8 Hot Ways to Lower Your Summer AC Bill

There are three little words that strike fear into the hearts of desert-dwellers every year: Summer. Electric. Bill. Just when you think it’s safe to click or tear open your statement, the temperature outside goes from bake to broil and your utility bill threatens to incinerate your savings goals.

Hilarious heat wave Tweets aside, you probably won’t be laughing if your monthly electric bill this summer costs more than a new car payment. Thankfully, you can take control of your crazy-high cooling costs.

Let’s start with a few of the quick and cheap ways to lower your AC use:

Turn up the Heat:

This one’s obvious, but the lower you set your thermostat in summer, the more you’ll pay in electricity costs. SRP estimates that you could save 2-3% of your bill for each degree over 80. That savings could really add up when your summer electric bill is $300 or more.

Of course, you’ll want to be smart about when and how you make this change. The health and safety of people and pets should be a priority. Set your thermostat to 85 while you’re away, and then lower to your comfort level as needed when you and your furry friends are home (for most pets, that’s 75-80 degrees).

Lightbulb icon

Pro Tip: If you don’t already have one, install a programmable Smart thermostat. This way, you can pre-set temperature controls throughout the day and have the ability to change them remotely.

Fan Yourself:

Ceiling fans do wonders to make a warm room feel more tolerable. Rather than turning your AC down every time you’re sticking to your leather couch, switch on a ceiling or stand fan. They don’t do much to cool the actual room temperature down though, so flip the fan switch off when you’re not there.

Change Your Filters:

Dirty air filters make it harder on both you and your air conditioning unit. Your HVAC system can’t operate at full effectiveness, just like your lungs will have to work extra hard to filter out all the extra pollutants that could be coming in from your filthy filter. Plus, let’s face it – dirty filters are just gross!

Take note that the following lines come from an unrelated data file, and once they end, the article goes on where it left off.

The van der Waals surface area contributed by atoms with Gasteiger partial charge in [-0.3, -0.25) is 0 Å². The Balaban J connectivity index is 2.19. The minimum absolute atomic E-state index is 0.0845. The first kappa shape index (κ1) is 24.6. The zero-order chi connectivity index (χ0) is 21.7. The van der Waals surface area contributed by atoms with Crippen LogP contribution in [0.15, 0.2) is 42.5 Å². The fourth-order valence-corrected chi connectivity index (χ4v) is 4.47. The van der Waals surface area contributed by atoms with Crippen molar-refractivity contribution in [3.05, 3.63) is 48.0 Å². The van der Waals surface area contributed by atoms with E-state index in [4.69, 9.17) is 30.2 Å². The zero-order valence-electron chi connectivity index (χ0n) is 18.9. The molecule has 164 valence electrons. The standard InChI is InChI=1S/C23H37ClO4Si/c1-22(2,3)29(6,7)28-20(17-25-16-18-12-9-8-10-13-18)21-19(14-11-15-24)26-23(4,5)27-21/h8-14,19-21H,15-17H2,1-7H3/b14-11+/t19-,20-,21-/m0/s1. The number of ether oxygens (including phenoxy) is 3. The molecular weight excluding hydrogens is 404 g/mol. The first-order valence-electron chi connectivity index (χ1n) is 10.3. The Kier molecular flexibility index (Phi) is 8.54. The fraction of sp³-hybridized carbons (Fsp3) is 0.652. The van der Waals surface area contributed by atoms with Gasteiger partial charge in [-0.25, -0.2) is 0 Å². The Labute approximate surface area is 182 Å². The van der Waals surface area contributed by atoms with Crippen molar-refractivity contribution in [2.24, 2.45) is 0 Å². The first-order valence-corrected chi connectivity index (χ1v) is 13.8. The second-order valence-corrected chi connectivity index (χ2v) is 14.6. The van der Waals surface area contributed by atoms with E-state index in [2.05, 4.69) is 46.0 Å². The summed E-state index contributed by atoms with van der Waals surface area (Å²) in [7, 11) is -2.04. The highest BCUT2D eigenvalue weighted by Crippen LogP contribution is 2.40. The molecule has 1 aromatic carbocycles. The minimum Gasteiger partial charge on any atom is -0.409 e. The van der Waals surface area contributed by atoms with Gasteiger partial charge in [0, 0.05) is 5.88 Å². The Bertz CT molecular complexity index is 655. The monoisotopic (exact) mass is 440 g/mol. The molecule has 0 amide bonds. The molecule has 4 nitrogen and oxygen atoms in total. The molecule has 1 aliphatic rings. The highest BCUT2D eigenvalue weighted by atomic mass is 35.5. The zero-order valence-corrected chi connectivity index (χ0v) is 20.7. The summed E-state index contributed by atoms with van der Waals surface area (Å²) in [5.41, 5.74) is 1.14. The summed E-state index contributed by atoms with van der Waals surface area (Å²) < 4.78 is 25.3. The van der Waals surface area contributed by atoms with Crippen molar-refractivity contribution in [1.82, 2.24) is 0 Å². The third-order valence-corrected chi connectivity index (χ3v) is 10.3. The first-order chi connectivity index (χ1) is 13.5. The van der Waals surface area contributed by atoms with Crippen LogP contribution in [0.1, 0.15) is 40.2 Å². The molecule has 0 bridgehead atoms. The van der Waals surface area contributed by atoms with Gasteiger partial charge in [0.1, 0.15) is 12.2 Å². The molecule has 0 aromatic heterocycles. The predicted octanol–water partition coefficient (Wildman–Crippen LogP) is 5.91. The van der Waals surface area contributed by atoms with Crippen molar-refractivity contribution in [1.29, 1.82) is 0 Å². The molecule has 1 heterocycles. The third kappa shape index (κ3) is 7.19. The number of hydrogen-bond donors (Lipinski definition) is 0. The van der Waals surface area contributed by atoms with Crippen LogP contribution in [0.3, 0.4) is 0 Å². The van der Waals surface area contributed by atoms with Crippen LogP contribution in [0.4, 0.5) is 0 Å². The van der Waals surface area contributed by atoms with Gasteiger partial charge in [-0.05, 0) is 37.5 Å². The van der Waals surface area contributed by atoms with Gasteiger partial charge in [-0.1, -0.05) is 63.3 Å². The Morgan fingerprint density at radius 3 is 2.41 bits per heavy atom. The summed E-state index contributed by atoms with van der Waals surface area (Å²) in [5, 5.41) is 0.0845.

Home Depot recommends changing cheaper fiberglass air filters every 30 days. Pricier pleated air filters can last up to six months, but if you have pets or live in a large city with high pollution (Hello, dusty Phoenix!), changing more frequently is recommended.

Set Your AC on “Auto” Pilot:

Switch the setting on your thermostat from “ON” to “Auto” for a quick savings boost. On this setting, your fan motor will only engage when it’s time to cool the place down, rather than remaining constantly in motion. SRP estimates you’ll save $15 to $25 per month just by making this one quick adjustment.

Close the Blinds:

Closing your window curtains and/or blinds reduces the amount of sunlight and heat streaming into your home. It’s easy to do, and won’t cost you a thing assuming you already have window coverings installed. Sure, you might feel like a vampire, not having a $500 summer electric bill might be worth it.

If you’re looking to corral your out-of-control air conditioning bill even more, there are several options that cost money up front, but may save you a lot in the long run.

Have your HVAC Serviced:

If you’ve raised your thermostat, shuttered your windows and done all you can to cut down on energy consumption and your bill still seems too high for your space, then your equipment could be the problem.

Before scrapping your HVAC system for a more efficient model, have an expert come and take a look at your system. Think of your AC like a car: If your trusty Toyota was hogging gas or running slow lately, you probably wouldn’t rush out to get that shiny new Lexus — at least not yet. Same idea. As a general rule of thumb, have your home’s AC system inspected and tuned up every few years to make sure things are running smoothly and efficiently.

Get a New Unit:

Regular maintenance can only do so much if your AC unit just isn’t efficient. If you’re looking to upgrade your system, pay attention to the SEER ratings, which tell you how efficient an HVAC unit is. To give you an idea, a 16 SEER system uses 13% less energy to cool your house down to 78 degrees, versus a 14 SEER unit of similar size. Older systems may have a SEER rating of 6 or lower. If you’re not sure where to start, check out Energy Star’s list of recommended central air conditioners.

Install New Windows:

If you are constantly faced with larger than typical electric bills, your windows could potentially be a problem. Energy efficient double-pane windows are much better at keeping heat out and cool air in than older single-pane models.

Not able to foot the bill for new windows right now? Make sure to check your window seals for leaks in the meantime, and caulk any problem areas as soon as possible. Adding protective shade screens and weather stripping can also help trim energy leakage costs.

According to SRP, about 51% of your home’s summer power bill comes from cooling. Not a shock, considering Phoenix-area temps are already in the hundreds by late May. Even outside the Valley, seasonal heat waves can wreak havoc on your comfort — and your wallet. By following our eight tips, you’ll be able to keep your cool, and stay frosty, without breaking the bank!

The material presented here is for educational purposes only, and is not intended to be used as financial, investment, or legal advice.